Benefits are a lifeline for many single parents, whether in work or not. Barriers to entering and progressing in work, high living costs and unpaid child maintenance all add to the financial strain on single parent families, which means state support is often vital.

Much of our focus is on Universal Credit, the Government’s flagship reform programme that aims to simplify and personalised the benefits system as well as encourage work.

In October 2018, the Chancellor reversed the devastating cuts announced in 2015 that decimated the work allowance of Universal Credit. This is a significant concession that will see the work allowance increase by £1000 resulting in about £630 a year more in the pockets of many single parent households. The Chancellor also announced extra investment in supporting people moving onto Universal Credit as the delayed roll-out continues.

These announcements are welcomed. But there is still more to do to secure changes to Universal Credit as well as wider reform to the welfare system.

There’s been a particular focus on out-of-work benefit cuts to reduce welfare spending and encourage people into work. However, most non-working single parents are out of work because they are caring for very young children, studying or unable to work.  They’re unfairly hit by cuts which bear no relation to their intention or ability to work.

  • Single parents face a higher risk of unfair sanctions – 62 per cent of formal challenges to single parent sanctions were successful, compared with 53 per cent of other challenges.
  • Benefit levels are capped.  Families with two or more children will no longer be able to claim some benefits (with some exemptions). Single parents make up the overwhelming majority of claimants affected by the benefit cap. Around two-thirds (64 per cent) of capped households are single parents receiving Universal Credit at May 2018, and many of these capped households have pre-school aged children. For many single parents, this policy is a ‘kick in the teeth’ for caring for their children post separation or bereavement.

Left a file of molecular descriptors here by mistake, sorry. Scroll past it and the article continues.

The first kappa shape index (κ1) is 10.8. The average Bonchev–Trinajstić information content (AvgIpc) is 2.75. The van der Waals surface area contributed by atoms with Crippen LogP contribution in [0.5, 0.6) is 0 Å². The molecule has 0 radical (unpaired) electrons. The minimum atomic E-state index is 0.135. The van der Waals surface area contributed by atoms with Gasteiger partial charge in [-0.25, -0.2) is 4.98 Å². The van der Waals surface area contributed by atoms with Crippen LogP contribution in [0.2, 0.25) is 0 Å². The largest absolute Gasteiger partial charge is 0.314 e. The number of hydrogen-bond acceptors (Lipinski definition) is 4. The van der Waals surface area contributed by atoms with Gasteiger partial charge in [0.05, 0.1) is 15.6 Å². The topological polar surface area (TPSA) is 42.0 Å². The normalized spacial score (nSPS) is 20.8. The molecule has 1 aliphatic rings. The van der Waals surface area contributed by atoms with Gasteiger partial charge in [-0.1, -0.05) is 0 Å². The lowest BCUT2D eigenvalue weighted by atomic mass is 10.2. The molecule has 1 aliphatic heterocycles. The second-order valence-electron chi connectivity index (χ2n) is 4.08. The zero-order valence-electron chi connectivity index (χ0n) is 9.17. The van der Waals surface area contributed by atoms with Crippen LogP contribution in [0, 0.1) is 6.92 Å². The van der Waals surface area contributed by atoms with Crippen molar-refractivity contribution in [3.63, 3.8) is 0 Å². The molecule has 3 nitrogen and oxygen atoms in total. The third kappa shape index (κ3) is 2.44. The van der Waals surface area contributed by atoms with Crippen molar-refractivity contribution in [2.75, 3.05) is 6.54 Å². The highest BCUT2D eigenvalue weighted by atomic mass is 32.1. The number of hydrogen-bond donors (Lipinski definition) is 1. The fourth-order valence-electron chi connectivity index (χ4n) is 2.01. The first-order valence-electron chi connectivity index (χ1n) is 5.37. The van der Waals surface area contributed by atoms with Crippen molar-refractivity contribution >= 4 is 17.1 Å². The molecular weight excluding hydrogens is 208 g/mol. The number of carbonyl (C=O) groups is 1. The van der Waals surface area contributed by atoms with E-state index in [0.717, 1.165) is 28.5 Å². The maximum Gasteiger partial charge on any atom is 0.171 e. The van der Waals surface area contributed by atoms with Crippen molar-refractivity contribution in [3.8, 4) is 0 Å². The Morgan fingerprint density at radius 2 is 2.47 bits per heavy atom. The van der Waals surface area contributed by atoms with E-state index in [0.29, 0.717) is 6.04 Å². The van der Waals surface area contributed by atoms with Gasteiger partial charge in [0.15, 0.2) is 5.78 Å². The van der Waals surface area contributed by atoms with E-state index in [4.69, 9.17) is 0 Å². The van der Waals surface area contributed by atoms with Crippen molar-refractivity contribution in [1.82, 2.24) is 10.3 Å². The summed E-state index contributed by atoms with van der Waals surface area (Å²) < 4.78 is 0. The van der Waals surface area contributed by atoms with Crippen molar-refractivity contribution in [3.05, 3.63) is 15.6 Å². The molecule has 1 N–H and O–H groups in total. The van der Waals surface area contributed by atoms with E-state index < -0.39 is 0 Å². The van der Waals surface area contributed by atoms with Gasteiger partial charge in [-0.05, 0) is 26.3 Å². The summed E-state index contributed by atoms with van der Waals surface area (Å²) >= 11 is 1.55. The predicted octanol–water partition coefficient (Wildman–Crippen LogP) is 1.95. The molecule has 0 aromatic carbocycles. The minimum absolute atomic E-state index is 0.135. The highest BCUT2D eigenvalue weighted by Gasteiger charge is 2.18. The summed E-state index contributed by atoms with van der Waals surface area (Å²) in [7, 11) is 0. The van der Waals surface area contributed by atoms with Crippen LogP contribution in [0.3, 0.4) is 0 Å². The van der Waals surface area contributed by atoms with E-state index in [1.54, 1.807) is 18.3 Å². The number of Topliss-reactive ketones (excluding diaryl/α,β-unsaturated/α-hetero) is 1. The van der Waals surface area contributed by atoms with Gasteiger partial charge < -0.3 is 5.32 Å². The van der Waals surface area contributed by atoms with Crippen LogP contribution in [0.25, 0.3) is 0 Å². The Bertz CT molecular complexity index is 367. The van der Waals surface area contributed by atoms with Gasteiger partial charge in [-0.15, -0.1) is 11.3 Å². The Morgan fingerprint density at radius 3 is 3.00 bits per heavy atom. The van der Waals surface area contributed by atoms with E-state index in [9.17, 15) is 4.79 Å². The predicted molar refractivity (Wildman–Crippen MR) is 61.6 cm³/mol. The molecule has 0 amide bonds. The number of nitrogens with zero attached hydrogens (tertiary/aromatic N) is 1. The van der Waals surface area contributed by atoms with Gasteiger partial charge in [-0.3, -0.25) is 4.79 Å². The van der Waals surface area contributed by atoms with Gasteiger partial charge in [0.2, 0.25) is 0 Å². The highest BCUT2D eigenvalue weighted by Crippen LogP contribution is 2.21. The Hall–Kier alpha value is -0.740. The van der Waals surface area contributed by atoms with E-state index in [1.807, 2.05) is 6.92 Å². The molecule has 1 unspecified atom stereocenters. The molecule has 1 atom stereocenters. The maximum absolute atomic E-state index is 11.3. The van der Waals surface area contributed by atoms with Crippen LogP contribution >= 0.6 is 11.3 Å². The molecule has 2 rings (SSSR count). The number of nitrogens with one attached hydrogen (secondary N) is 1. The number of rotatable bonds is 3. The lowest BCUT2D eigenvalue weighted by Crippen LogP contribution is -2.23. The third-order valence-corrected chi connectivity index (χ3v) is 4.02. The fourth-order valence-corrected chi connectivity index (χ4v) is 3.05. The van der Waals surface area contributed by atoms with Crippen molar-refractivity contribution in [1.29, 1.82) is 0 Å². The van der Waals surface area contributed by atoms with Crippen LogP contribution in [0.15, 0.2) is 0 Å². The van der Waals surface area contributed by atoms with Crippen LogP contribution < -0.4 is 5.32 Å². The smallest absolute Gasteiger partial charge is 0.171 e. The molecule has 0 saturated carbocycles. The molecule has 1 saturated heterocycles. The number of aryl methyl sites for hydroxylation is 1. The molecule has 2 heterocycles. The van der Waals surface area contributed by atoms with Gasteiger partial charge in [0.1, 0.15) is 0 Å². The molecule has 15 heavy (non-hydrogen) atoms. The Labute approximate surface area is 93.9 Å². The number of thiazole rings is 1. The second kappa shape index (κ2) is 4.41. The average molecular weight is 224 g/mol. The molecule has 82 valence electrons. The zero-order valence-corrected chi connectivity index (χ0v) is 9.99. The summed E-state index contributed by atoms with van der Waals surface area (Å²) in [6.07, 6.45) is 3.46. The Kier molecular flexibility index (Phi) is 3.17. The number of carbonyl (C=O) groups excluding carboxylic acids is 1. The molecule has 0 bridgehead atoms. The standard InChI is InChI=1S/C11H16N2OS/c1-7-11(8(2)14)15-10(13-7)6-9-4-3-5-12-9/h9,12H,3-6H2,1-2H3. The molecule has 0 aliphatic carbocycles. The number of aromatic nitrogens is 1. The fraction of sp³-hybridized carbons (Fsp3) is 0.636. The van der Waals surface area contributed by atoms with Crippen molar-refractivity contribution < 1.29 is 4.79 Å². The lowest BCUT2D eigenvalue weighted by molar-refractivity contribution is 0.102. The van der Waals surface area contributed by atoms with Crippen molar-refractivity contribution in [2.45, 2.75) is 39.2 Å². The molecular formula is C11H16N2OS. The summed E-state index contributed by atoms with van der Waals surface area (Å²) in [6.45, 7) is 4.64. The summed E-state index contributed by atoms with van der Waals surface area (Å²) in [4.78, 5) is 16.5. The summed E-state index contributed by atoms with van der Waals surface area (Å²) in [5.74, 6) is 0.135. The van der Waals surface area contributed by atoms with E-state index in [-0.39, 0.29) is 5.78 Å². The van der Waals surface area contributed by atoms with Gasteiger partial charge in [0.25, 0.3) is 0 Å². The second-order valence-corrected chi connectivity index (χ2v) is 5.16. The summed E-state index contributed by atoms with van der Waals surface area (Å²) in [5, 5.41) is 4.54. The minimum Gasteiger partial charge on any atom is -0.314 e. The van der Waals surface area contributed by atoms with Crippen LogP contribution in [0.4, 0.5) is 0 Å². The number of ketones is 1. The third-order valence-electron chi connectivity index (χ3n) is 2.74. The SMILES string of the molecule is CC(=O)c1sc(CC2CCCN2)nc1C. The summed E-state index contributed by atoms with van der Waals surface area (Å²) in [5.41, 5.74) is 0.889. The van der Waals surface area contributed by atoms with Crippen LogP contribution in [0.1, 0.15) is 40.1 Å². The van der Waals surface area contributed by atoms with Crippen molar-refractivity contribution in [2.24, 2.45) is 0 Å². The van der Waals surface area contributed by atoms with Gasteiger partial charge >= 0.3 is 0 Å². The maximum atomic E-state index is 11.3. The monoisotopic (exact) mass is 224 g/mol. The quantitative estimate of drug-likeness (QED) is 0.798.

• Advance payments – a loan – are available to single parents and others with moving onto Universal Credit. In the 2018 Budget, the government announced a cap on the maximum rate of repayment deductions from 40 per cent to 30 per cent, and an increase in the repayment period from 12 months to 16 months. However, the reason for taking out the loan and/or getting into debt is due to transitioning onto Universal Credit into the first place.

Our position

Gingerbread supports the aim of simplifying the benefit system and ensuring work always pays through the introduction of Universal Credit, but we’re concerned that the government won’t deliver on these promises.

We believe the current welfare system focuses too much on pushing people into any job, leaving single parents exposed to poor quality, inflexible and unsustainable work. And regardless of employment status, state support should be sufficient for basic living costs and recognise the additional needs faced by single parents.

Our goals for change

Gingerbread wants to see a benefit system which is fit for purpose – one that is linked to financial and personal need, minimises sanctions, and genuinely makes work pay.

Universal Credit must be reformed to ensure financial security for families. You can read more here.

We want to see an end to cuts that penalise single parent families. This includes reforming sanctions policy to introduce a genuine ‘yellow card’ system (where parents can receive a warning before it’s too late) and introducing exemptions to the benefit cap.

Gingerbread also calls for improved personalised employment support – particularly improving access to higher level training courses and apprenticeships, to increase routes into more secure and longer term work.

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